Saturday, 5 April 2014

Fibonacci Twist - A Work in Progress

While making Innocence Lost, Courage Found, I kept thinking that the Fibonacci sequence (related to the Golden Ratio) depicted in tile formation could be a cool quilt design. Wouldn't using the Golden Ratio as the founding design principle for a quilt almost automatically assure success? I wasn't interested in the spiral or conch shell look so much, but the graphic look of the square tiles.

I also thought it might be neat to play with complementary contrast and colour ratio (i.e. 1:3 yellow to purple, etc).

I made two blocks using the Fibonacci sequence up to 13 again and rotated one of them to get this:


Hmm, it has potential, but it needs more and I'm not sure quite what yet. Something to balance the colour ratios? Using the Golden Ratio is not so easy. LOL! Thoughts? 

18 comments:

  1. I came up with a similar pattern when playing with Fibonacci! Except mine was a quilt that was basically one giant of your blocks. I never actually made it; just played around with my graph paper and colored pencils. I also thought it needed "something", but sometimes I think the beauty of it is in the simplicity.

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  2. I love it!! Fantastic color choices. I really want to make something similar, and then add the curved line spiralling out...and then I don't know, haha.

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  3. Too much maths!! Glad you gave the links because I thought it was some geeky show or game reference! Oh wait isn't maths the original geek subject?! ;-) I think the simple pattern would be perfect to quilt some of those conch shell shapes on? I agree about balancing the colours out and shall be waiting to see what you do x

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  4. Lots of thought went into following that Fibonacci thingy, and your blocks do look great in those solids. But I agree... it does 'need something'. Have you considered not joining the blocks, but framing them or placing them in an improv setting instead? Just a thought!

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  5. I think it would look great with matchstick quilting in contrasting colours! The math stuff is too much for me to think about! I'll wait for your pattern and then test it for you! LOL!

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  6. I think it looks beautiful. Maybe put a yellow border around it to make it sunny and not loose your dimensions when you finish it?

    Great Job!

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  7. I think a quilt made with one such sequence would be strikingly beautiful.
    It's probably worth making a second block with an anti-clockwise spiral arrangement and pairing them (mirror image) rather than pairing identical blocks, and focusing the quilting on the Fibonacci spiral.

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  8. Cool! But no idea, lol.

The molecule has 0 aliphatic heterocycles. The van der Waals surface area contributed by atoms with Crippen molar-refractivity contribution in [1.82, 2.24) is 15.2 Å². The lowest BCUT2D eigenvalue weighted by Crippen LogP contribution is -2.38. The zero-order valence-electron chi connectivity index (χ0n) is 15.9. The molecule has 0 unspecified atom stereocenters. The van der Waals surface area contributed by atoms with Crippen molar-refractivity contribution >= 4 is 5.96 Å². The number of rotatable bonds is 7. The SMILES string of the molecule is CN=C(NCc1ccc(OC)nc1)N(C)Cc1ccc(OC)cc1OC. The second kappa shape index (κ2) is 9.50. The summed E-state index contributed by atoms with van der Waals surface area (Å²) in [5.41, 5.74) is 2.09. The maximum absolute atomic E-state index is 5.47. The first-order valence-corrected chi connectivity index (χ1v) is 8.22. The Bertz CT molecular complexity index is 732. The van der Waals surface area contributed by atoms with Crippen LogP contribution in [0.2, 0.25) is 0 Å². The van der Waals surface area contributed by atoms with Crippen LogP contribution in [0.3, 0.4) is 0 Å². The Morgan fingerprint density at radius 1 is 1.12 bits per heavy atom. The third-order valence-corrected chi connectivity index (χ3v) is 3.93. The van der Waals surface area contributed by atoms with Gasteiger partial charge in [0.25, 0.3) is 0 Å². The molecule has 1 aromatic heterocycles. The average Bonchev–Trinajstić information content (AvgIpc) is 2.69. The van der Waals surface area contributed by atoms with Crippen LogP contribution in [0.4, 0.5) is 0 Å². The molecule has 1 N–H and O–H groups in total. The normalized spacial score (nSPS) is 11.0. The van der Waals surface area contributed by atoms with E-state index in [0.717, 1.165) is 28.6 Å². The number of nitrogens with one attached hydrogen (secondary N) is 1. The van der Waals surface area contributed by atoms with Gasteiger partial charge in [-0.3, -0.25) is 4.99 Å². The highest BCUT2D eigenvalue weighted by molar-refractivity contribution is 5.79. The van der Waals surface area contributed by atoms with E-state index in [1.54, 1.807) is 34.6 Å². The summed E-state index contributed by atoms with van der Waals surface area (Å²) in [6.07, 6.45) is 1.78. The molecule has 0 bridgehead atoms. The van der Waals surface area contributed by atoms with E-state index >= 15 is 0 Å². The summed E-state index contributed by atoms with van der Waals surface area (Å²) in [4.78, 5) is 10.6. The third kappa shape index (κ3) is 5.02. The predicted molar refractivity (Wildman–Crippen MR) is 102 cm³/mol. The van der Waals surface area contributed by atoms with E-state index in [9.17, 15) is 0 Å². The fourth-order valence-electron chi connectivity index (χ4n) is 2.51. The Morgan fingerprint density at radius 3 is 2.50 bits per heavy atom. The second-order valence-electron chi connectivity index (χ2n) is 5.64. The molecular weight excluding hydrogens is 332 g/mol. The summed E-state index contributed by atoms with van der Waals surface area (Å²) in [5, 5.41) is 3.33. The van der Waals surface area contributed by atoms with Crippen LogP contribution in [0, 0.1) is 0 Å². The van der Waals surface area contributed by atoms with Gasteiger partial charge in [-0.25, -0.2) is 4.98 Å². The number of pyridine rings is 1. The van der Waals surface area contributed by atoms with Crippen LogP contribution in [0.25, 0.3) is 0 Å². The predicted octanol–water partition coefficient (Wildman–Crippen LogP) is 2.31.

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  9. I like it! I wonder if you quilt it entirely with radiating curved lines from the initial tiny purple center, how it will affect the flow.

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  10. quilt it with the Fibonacci spiral

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  11. Fibonacci must be in the air this spring, Messygoat has just finished a fibonacci quilt too. I love how beautiful this block looks, the proportions are clearly comfortable for our eyes.

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  12. Thanks for the shout-out, Leanne! Here's the link to the one I just finished... http://messygoat.com/2014/03/30/fibonacci-squared

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  13. Thanks for the shout-out, Leanne! Here's the link to the one I just finished... http://messygoat.com/2014/03/30/fibonacci-squared

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  14. I think Fibonacci sequence will be the theme in modern quilting this year. My friend and i have been working on a new pattern using this concept and are struggling to find the right fabrics to make it pop! Yours looks great in solids!

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  15. Love this! I have been playing around with an idea for a quilt filled with circles and now I think I'm going to try Fibonacci as the base for the diameters. Wonder what that will turn out like!

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  16. I definitely like the solids for this. I think "that something missing" might just be the quilting. I'm looking forward to seeing what you do, with it.

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  17. The math is definitely beyond me, but I really like the quilt. I agree, it needs quilting.

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